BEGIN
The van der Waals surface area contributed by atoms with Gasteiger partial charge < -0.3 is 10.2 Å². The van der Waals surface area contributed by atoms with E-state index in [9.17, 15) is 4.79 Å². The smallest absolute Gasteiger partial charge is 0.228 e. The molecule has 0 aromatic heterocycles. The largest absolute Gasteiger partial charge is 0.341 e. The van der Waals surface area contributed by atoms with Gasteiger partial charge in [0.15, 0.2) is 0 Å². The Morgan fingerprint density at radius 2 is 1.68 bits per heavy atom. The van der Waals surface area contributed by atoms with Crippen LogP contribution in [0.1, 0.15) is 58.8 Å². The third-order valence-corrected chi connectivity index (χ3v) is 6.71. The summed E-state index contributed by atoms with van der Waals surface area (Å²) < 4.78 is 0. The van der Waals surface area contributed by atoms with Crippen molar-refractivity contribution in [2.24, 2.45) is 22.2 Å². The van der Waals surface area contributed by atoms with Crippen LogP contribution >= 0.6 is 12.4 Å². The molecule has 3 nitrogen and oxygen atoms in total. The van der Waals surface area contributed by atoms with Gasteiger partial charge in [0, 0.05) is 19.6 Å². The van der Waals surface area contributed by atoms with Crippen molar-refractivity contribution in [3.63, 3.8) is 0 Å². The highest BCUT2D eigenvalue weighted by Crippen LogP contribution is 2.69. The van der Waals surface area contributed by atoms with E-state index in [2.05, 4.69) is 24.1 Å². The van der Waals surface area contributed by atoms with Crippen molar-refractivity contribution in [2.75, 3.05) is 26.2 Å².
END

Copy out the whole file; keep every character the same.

The van der Waals surface area contributed by atoms with Gasteiger partial charge < -0.3 is 10.2 Å². The van der Waals surface area contributed by atoms with E-state index in [9.17, 15) is 4.79 Å². The smallest absolute Gasteiger partial charge is 0.228 e. The molecule has 0 aromatic heterocycles. The largest absolute Gasteiger partial charge is 0.341 e. The van der Waals surface area contributed by atoms with Gasteiger partial charge in [0.15, 0.2) is 0 Å². The Morgan fingerprint density at radius 2 is 1.68 bits per heavy atom. The van der Waals surface area contributed by atoms with Crippen LogP contribution in [0.1, 0.15) is 58.8 Å². The third-order valence-corrected chi connectivity index (χ3v) is 6.71. The summed E-state index contributed by atoms with van der Waals surface area (Å²) < 4.78 is 0. The van der Waals surface area contributed by atoms with Crippen molar-refractivity contribution in [2.24, 2.45) is 22.2 Å². The van der Waals surface area contributed by atoms with Crippen LogP contribution >= 0.6 is 12.4 Å². The molecule has 3 nitrogen and oxygen atoms in total. The van der Waals surface area contributed by atoms with Gasteiger partial charge in [0, 0.05) is 19.6 Å². The van der Waals surface area contributed by atoms with Crippen molar-refractivity contribution in [3.63, 3.8) is 0 Å². The highest BCUT2D eigenvalue weighted by Crippen LogP contribution is 2.69. The van der Waals surface area contributed by atoms with E-state index in [2.05, 4.69) is 24.1 Å². The van der Waals surface area contributed by atoms with Crippen molar-refractivity contribution in [2.75, 3.05) is 26.2 Å².